Chronic Inflammation & Autoimmune Risk – IL17

Inflammation can be blamed for everything from heart disease to mood disorders to obesity. Yet, how does this somewhat nebulous idea of too much inflammation tie into our genes?  It seems that some people have a more sensitive immune system and are more prone to inflammatory reactions.

Inflammation and IL-17:

Interleukin-17 (IL-17A gene) is a pro-inflammatory cytokine produced by T-helper cells. It is part of our immune system -- necessary in times of injury or pathogenic infection but problematic if overactive.[ref]

A quick overview of the immune system:

Our immune system's composition includes many different parts and is responsible both for fighting off foreign pathogens (bacteria, viruses, etc) and clearing out old or defective cells in the body.  Thus, the immune system needs to recognize which cells are pathogens and which cells are part of the body.  T-cells, also called T-lymphocytes, are a type of white blood cell that seeks out and destroys pathogens. There are two types of T-cells, T-helper cells and T-effector cells.  T helper cells help to organize the immune response against a pathogen.

Going a little deeper here... there are multiple types of T-helper cells that secrete different cytokines needed for different types of an immune response. One of the T-helper cells is Th17, which secretes the inflammatory cytokine IL-17 (interleukin-17). [ref]

IL-17 in Inflammation and Autoimmunity:

IL-17, produced by Th17,  is important in eliminating bacteria and fungus both inside cells and outside cells.[ref]

IL-17 has six different subtypes, from IL-17A to IL-17F. As inflammatory signaling molecules, both IL17A and F act on the same receptor (IL-17R). The IL-17 receptor is found on a variety of different cell types, and activating the receptor, a number of different pro-inflammatory responses can happen.  For example, in a fungal infection, IL17 signaling can directly increase ROS production to fight off the fungus. [ref]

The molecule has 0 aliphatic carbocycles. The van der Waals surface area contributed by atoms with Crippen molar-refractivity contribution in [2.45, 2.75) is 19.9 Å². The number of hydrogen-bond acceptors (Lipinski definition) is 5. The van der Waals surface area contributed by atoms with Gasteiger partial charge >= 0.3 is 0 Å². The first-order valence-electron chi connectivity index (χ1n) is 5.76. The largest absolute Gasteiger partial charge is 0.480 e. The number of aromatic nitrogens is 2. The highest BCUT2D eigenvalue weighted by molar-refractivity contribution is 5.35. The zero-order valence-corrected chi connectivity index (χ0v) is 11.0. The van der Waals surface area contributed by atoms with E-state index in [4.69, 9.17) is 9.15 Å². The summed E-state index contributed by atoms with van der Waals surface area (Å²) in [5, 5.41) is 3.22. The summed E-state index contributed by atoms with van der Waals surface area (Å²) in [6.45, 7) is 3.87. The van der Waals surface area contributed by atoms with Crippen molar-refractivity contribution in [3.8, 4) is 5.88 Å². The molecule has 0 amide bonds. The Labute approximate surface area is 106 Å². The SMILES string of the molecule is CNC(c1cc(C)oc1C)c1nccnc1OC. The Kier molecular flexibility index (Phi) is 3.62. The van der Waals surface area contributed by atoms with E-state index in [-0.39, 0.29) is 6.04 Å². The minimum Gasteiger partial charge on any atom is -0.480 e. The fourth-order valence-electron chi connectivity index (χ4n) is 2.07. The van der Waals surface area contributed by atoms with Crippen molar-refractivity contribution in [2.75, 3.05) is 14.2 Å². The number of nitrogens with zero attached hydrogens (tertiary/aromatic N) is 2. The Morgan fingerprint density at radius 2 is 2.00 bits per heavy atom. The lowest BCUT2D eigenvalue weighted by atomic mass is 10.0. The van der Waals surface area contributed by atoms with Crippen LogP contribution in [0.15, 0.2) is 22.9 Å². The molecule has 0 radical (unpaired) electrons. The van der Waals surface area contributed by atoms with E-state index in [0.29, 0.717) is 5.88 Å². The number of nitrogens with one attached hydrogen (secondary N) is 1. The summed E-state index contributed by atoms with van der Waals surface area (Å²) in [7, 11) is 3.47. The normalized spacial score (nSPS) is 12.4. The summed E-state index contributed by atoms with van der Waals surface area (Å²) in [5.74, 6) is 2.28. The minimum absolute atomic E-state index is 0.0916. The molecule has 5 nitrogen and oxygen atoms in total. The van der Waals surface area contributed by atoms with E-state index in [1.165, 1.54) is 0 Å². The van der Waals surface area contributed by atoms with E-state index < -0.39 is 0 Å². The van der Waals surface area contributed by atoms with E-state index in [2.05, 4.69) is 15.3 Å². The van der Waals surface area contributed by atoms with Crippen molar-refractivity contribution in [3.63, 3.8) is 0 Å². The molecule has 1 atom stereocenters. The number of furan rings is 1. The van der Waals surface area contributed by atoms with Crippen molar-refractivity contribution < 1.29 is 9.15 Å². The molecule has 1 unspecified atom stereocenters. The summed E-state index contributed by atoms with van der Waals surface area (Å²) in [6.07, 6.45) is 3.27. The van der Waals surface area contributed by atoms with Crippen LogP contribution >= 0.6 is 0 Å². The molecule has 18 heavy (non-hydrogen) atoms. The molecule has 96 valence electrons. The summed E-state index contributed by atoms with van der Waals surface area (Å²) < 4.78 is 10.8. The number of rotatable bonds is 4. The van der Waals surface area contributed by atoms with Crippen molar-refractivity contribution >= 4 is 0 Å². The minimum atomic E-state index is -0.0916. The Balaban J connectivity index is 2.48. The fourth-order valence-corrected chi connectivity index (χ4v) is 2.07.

One of the main roles of IL17 is to protect 'barrier integrity' - the body's front line against outside invaders.  This means that the IL-17 receptor is found in skin tissue, mucosal tissue, lungs, and other epithelial cells such as lining the intestines. One role of IL-17 is to maintain the tight junctions between the epithelial cells, and another action is to induce the release of antimicrobial chemokines in response to pathogens.  [ref]

Increased risk for autoimmune diseases:

The flip side of this awesome fighter of pathogens is that IL-17 can cause damage to your tissues if it is too active. Research shows that IL-17 genetic variants can be a causative factor in several different autoimmune diseases. [ref][ref]

IL-17 is implicated in increasing the risk for several autoimmune diseases including psoriasis, Hashimoto's, and asthma. As mentioned above, IL-17 is mainly active in the epithelial and mucosal regions (lungs, gastrointestinal tract, skin), which explains its role in psoriasis, asthma, and other related conditions.

Genetic variants that increase the body’s production of IL-17A have shown to be a risk factor for inflammatory bowel disease (IBD), psoriasis, rheumatoid arthritis, bronchitis severity, gastric cancer, and more.

IL-17A is also implicated in celiac disease, with increased expression of IL-17A found in the intestinal mucosa of Celiac patients. Gluten sensitivity, though, was not found to increase IL-17A.[ref] [ref]

 


IL-17 Genetic Variants:

There are genetic variations of IL-17 causing it to be either more active than normal (increasing risk of autoimmune/inflammatory conditions) - OR -  less active than normal (protective against autoimmune/inflammatory conditions).

As is almost always the case, diet and environment interact with genetics in the development of chronic diseases. Thus, just carrying the variant doesn't cause inflammatory diseases, per se, but instead increases the susceptibility to them in conjunction with other factors.

 


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